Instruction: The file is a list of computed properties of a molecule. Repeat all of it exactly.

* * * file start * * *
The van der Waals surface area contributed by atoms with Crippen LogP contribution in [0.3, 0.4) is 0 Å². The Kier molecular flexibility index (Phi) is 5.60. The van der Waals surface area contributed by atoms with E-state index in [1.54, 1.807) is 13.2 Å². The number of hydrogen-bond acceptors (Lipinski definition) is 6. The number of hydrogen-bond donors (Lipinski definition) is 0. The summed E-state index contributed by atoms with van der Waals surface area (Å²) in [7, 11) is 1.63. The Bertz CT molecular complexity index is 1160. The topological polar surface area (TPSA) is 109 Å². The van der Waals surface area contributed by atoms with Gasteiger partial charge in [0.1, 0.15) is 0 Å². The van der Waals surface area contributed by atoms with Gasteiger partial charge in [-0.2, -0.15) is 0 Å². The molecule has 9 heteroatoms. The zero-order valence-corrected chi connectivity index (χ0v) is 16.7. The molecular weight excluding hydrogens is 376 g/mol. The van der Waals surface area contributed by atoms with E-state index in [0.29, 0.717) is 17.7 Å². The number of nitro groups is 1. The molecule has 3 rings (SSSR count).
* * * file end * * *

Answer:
The van der Waals surface area contributed by atoms with Crippen LogP contribution in [0.3, 0.4) is 0 Å². The Kier molecular flexibility index (Phi) is 5.60. The van der Waals surface area contributed by atoms with E-state index in [1.54, 1.807) is 13.2 Å². The number of hydrogen-bond acceptors (Lipinski definition) is 6. The number of hydrogen-bond donors (Lipinski definition) is 0. The summed E-state index contributed by atoms with van der Waals surface area (Å²) in [7, 11) is 1.63. The Bertz CT molecular complexity index is 1160. The topological polar surface area (TPSA) is 109 Å². The van der Waals surface area contributed by atoms with Gasteiger partial charge in [0.1, 0.15) is 0 Å². The van der Waals surface area contributed by atoms with Gasteiger partial charge in [-0.2, -0.15) is 0 Å². The molecule has 9 heteroatoms. The zero-order valence-corrected chi connectivity index (χ0v) is 16.7. The molecular weight excluding hydrogens is 376 g/mol. The van der Waals surface area contributed by atoms with E-state index in [0.29, 0.717) is 17.7 Å². The number of nitro groups is 1. The molecule has 3 rings (SSSR count).